Inhabitat's Week in Green: terra-cotta heaters, edible snow globes and 3D-printed dog legs


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Each week our friends at Inhabitat recap the week's most interesting green developments and clean tech news for us -- it's the Week in Green.

In a big win for the environment, New York just became the first state in the country to ban hydraulic fracturing, the controversial natural gas drilling technique also known as fracking. Governor Andrew Cuomo announced the decision this week following the release of a report that raised concerns about the health effects of fracking. In other green energy news, Australian households are beefing up their use of solar energy at an impressive rate -- one in five Australian homes is now powered by the sun. (By comparison, just 0.4 percent of homes in the US have solar panels.)

If you're looking for a cheap and efficient source of heat, here's a product to look out for: Egloo is a clever little heater that harnesses candle power to heat a room without wasting electricity. The device concentrates the heat from the flame of a few candles inside a terra-cotta dome, radiating warmth into a room even after the candles are blown out. If you're more of a DIYer, Inhabitat also has a video that offers step-by-step instructions explaining how to make a similar electricity-free radiant heater using a couple of terra-cotta flower pots.

Sitting is killing us -- and most of us spend the majority of our day in a seat -- at the office, on the train or on the couch. Dutch design firm RAAAF teamed up with artist Barbara Visser to radically reimagine the typical office -- and it has zero chairs. High-speed rail is coming to California -- eventually. And when it finally does, the state will need new stations to serve the speedy trains. Last week, the doors officially opened at the Anaheim Regional Transportation Intermodal Center, a transit hub designed by HOK Architects that's expected serve the transportation needs of more than 3 million people annually in the coming years. In other transit news, Dutch designer Daan Roosegaarde lit up the Amsterdam Central Station with a brilliant installation that casts a colorful rainbow of light on the building's facade. Continuing with the theme, artist Pablo Valbuena used a light installation to transform a Paris train station into a science fiction set. Light and sound travel from one end of the station to the other at varying speeds, giving visitors the sensation of moving when they are standing still.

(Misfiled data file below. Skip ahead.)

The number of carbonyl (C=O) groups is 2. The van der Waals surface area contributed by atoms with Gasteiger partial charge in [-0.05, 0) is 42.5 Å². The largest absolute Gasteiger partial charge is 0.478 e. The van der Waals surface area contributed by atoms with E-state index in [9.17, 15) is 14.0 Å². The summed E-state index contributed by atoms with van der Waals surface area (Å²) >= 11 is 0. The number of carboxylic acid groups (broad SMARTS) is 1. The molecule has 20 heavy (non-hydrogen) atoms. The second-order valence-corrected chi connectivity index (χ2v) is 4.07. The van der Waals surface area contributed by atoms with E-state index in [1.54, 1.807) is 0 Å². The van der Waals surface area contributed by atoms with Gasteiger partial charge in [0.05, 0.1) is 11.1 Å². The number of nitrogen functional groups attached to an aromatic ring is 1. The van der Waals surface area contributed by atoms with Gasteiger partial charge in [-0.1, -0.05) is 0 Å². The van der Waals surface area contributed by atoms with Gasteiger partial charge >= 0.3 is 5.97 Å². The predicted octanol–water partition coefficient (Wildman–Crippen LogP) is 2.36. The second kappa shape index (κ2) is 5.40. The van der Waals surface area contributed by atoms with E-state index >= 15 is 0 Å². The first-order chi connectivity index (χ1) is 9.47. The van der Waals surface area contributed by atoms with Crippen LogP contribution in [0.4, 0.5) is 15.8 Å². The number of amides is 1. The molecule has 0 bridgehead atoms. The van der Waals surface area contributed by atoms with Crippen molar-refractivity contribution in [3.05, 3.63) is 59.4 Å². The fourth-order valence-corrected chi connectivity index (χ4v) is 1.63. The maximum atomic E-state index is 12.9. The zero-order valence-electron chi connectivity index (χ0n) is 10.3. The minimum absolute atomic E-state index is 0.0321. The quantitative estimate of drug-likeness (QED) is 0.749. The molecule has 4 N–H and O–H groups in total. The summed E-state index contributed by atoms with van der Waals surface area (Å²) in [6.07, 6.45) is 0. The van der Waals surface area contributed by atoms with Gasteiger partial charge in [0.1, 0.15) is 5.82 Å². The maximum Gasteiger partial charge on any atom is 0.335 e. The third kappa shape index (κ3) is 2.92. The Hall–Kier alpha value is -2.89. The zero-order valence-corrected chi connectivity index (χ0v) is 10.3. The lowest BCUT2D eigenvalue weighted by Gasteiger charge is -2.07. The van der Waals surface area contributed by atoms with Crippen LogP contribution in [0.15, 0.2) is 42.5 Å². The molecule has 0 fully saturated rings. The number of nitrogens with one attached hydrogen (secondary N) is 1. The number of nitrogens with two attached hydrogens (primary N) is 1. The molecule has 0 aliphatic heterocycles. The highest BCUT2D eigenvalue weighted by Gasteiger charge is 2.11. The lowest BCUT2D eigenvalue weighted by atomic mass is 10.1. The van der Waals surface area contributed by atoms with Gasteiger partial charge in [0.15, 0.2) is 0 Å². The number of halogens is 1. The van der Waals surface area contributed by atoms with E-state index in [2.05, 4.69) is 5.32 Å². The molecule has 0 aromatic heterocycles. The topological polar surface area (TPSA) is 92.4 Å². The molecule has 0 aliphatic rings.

For generations, we've wondered if there's life on Mars. And now, with help from the Curiosity rover, we might be getting closer to an answer. Using data from the rover, scientists have found evidence of methane spikes on the red planet's surface, which may have come from bacteria-like organisms. If it proves to be true, it would be the first life detected on another planet. In other tech-related news, a dog named Derby, who was born with disfigured legs, was able to run for the first time with a pair of 3D-printed legs, and a man was fitted with two robotic limbs that he controls with his mind. Birth control has always been a bit of tug-of-war between the sexes, but that could change with the creation of a new male contraceptive made from the Justicia gendarussa plant that has proven to be 99 percent effective. Writing has become more difficult than ever in the digital era, given all the distractions afforded by the internet. A couple of entrepreneurs have come up with a solution to those constant distractions with the Hemingwrite, a device that looks and feels like a typewriter, but contains a small e-ink display and stores your creative output in the cloud. But most importantly, it doesn't connect to the internet -- save for its cloud syncing. And with the holidays fast approaching, Inhabitat editor Yuka Yoneda shared her recipe for how to make an edible snow globe, a one-of-a-kind creation that's sure to be the talk of any holiday gathering.

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